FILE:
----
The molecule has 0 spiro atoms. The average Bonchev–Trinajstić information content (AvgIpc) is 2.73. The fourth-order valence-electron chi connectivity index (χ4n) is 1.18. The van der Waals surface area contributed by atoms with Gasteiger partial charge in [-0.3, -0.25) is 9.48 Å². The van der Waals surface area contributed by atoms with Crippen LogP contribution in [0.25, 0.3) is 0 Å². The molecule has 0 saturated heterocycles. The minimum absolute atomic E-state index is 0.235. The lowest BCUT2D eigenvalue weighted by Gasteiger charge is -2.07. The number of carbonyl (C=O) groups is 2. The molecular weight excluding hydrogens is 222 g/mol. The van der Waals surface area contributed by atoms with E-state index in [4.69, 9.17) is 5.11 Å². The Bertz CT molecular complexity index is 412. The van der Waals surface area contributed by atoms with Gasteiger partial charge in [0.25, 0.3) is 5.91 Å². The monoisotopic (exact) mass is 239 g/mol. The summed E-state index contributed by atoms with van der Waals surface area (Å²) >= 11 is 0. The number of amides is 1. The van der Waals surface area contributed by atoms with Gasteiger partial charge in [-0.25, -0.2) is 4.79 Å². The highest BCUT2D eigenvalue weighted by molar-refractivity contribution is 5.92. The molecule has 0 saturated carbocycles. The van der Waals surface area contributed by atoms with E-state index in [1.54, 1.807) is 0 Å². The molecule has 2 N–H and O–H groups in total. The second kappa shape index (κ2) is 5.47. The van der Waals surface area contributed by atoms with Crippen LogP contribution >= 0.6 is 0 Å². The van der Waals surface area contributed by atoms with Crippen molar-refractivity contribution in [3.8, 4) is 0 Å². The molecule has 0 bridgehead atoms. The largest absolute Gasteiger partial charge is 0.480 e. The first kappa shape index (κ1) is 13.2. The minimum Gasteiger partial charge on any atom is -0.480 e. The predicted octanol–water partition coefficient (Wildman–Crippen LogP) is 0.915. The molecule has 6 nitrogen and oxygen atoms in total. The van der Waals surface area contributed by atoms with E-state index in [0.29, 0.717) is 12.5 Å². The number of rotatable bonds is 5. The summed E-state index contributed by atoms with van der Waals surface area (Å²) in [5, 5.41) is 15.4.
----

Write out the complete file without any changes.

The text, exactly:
The molecule has 0 spiro atoms. The average Bonchev–Trinajstić information content (AvgIpc) is 2.73. The fourth-order valence-electron chi connectivity index (χ4n) is 1.18. The van der Waals surface area contributed by atoms with Gasteiger partial charge in [-0.3, -0.25) is 9.48 Å². The van der Waals surface area contributed by atoms with Crippen LogP contribution in [0.25, 0.3) is 0 Å². The molecule has 0 saturated heterocycles. The minimum absolute atomic E-state index is 0.235. The lowest BCUT2D eigenvalue weighted by Gasteiger charge is -2.07. The number of carbonyl (C=O) groups is 2. The molecular weight excluding hydrogens is 222 g/mol. The van der Waals surface area contributed by atoms with E-state index in [4.69, 9.17) is 5.11 Å². The Bertz CT molecular complexity index is 412. The van der Waals surface area contributed by atoms with Gasteiger partial charge in [0.25, 0.3) is 5.91 Å². The monoisotopic (exact) mass is 239 g/mol. The summed E-state index contributed by atoms with van der Waals surface area (Å²) >= 11 is 0. The number of amides is 1. The van der Waals surface area contributed by atoms with Gasteiger partial charge in [-0.25, -0.2) is 4.79 Å². The highest BCUT2D eigenvalue weighted by molar-refractivity contribution is 5.92. The molecule has 0 saturated carbocycles. The van der Waals surface area contributed by atoms with E-state index in [1.54, 1.807) is 0 Å². The molecule has 2 N–H and O–H groups in total. The second kappa shape index (κ2) is 5.47. The van der Waals surface area contributed by atoms with Crippen LogP contribution >= 0.6 is 0 Å². The van der Waals surface area contributed by atoms with Crippen molar-refractivity contribution in [3.8, 4) is 0 Å². The molecule has 0 bridgehead atoms. The largest absolute Gasteiger partial charge is 0.480 e. The first kappa shape index (κ1) is 13.2. The minimum Gasteiger partial charge on any atom is -0.480 e. The predicted octanol–water partition coefficient (Wildman–Crippen LogP) is 0.915. The molecule has 6 nitrogen and oxygen atoms in total. The van der Waals surface area contributed by atoms with E-state index in [0.29, 0.717) is 12.5 Å². The number of rotatable bonds is 5. The summed E-state index contributed by atoms with van der Waals surface area (Å²) in [5, 5.41) is 15.4.